Jallianwala Bagh

Five minutes walk from the Golden Temple is Jallianwala Bagh, the site of the cold-blooded massacre on April 13, 1919.

World War I had come to an end in 1918. British Govt. introduced Rowlett Act in 1919 under which people suspected of so-called ‘Sedition’ could be imprisoned without trial. This resulted in frustration amongst Indians and there was great unrest.

On April 13, 1919, on the occasion of Baisakhi, a public meeting was being held in evening in Jallianwala Bagh.

Brig Gen REH Dyer, came to Jallianwala Bagh with a column of 150 British troops. The troops took a position on an elevated area next to the only entrance to the park which was through a narrow lane. At 6 minutes to sunset, on the orders of Gen Dyer, the troops opened indiscriminate fire on the gathering of over 20,000 people without giving them a warning. The gathering was of innocent, unarmed men, women and children.

The story of this appalling massacre is told in the martyr’s gallery at Jallianwala Bagh.

More than 1526 people were shot dead, while over a thousand were injured. To escape the bullets, a large number of people jumped and drowned in the well within the premises of the park. To this day, the bullet holes can be seen on the walls of the adjoining buildings.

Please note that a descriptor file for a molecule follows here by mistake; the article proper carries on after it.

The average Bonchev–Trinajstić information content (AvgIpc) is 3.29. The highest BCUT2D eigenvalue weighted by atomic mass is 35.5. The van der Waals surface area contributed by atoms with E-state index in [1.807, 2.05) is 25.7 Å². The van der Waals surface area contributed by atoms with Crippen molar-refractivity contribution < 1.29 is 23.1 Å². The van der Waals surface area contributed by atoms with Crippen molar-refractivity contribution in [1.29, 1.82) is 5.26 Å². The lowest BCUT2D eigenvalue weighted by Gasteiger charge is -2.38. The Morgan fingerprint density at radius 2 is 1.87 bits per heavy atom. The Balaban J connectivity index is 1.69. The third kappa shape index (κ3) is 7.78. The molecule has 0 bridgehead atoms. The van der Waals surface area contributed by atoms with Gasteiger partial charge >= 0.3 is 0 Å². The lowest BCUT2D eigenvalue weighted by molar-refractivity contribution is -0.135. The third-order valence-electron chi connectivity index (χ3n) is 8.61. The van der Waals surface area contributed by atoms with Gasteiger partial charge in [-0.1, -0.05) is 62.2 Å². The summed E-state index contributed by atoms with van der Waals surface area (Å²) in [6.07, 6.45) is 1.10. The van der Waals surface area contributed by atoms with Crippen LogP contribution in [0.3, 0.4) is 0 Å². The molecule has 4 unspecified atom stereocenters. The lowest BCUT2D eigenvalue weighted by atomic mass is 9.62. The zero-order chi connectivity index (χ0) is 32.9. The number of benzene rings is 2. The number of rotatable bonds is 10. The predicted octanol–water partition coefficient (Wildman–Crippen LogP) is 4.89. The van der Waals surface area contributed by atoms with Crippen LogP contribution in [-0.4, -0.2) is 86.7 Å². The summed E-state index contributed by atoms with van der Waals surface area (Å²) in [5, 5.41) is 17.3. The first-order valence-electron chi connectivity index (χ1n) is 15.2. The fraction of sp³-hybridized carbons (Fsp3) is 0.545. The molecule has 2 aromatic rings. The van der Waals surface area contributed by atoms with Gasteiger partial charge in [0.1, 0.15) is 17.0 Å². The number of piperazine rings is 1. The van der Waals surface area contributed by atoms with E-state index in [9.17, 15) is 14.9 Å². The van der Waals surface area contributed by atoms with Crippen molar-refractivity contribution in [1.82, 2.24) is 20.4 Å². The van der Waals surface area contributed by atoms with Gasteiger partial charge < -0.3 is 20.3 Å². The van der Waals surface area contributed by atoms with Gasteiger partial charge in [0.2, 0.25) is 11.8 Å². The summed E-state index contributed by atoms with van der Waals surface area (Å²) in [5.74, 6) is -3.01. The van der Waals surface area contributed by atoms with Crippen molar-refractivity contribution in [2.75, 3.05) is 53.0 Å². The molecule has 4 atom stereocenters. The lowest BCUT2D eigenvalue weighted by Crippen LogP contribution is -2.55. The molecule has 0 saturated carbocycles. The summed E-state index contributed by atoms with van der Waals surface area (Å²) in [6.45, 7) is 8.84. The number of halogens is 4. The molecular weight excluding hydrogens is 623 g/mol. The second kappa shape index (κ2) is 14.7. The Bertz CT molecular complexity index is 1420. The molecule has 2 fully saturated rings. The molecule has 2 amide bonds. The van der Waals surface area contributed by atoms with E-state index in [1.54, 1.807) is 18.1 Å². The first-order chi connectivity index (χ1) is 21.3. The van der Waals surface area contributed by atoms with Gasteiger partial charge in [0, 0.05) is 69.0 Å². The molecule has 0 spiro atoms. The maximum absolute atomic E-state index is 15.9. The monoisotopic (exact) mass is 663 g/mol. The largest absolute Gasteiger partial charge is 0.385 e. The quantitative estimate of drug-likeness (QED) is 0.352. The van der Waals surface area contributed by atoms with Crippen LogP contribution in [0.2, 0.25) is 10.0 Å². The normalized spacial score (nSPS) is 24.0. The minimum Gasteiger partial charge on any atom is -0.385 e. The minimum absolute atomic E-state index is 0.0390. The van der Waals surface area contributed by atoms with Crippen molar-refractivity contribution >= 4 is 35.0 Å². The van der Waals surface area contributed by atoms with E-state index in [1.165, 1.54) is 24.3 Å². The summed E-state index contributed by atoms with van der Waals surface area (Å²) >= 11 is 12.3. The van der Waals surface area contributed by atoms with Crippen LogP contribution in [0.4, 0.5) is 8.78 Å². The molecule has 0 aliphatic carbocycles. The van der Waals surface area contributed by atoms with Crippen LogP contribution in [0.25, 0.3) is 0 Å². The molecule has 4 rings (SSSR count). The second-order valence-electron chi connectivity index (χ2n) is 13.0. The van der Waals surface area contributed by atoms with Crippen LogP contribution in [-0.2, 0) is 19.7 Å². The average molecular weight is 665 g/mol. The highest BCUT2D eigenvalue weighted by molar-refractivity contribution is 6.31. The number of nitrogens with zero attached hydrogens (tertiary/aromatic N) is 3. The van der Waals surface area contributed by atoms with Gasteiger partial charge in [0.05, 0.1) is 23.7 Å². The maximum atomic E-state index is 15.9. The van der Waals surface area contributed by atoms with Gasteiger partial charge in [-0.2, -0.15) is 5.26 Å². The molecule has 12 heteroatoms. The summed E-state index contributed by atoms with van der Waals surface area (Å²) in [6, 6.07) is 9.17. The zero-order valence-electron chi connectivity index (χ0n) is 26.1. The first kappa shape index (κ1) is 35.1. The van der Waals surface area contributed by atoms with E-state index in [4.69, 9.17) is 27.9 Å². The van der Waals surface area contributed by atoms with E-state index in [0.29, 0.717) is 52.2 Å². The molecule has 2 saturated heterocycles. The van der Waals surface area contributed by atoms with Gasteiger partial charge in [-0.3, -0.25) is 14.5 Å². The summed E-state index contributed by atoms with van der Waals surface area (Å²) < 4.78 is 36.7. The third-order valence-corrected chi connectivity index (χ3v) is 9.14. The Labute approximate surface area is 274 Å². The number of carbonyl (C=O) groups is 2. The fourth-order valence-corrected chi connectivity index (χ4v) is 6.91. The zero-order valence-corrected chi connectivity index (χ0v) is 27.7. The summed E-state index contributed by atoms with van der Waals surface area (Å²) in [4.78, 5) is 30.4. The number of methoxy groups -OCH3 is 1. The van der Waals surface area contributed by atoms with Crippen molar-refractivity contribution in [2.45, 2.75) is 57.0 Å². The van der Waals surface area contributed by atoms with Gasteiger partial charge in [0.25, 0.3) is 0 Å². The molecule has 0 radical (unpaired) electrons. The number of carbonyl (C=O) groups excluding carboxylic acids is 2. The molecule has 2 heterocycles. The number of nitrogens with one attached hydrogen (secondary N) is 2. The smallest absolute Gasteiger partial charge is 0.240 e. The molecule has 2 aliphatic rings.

British Raj records placed the fatalities at a much lower figure of 379, with over 1100 wounded.

The flame ignited at Jallianwala Bagh ultimately set the whole of India aflame. It is a landmark in India’s struggle for independence. The incident gave a strong impetus to Satyagraha movement which ultimately won freedom for India on 15 Aug 1947.

Jallianwala Bagh now houses a memorial, established in 1951, as a tribute to the hundreds of innocents massacred there.


A visit to Amritsar is incomplete without a visit to Jallianwala Bagh.

Popular Hill Destinations

Popular Sacred Destinations

Popular Beach Destinations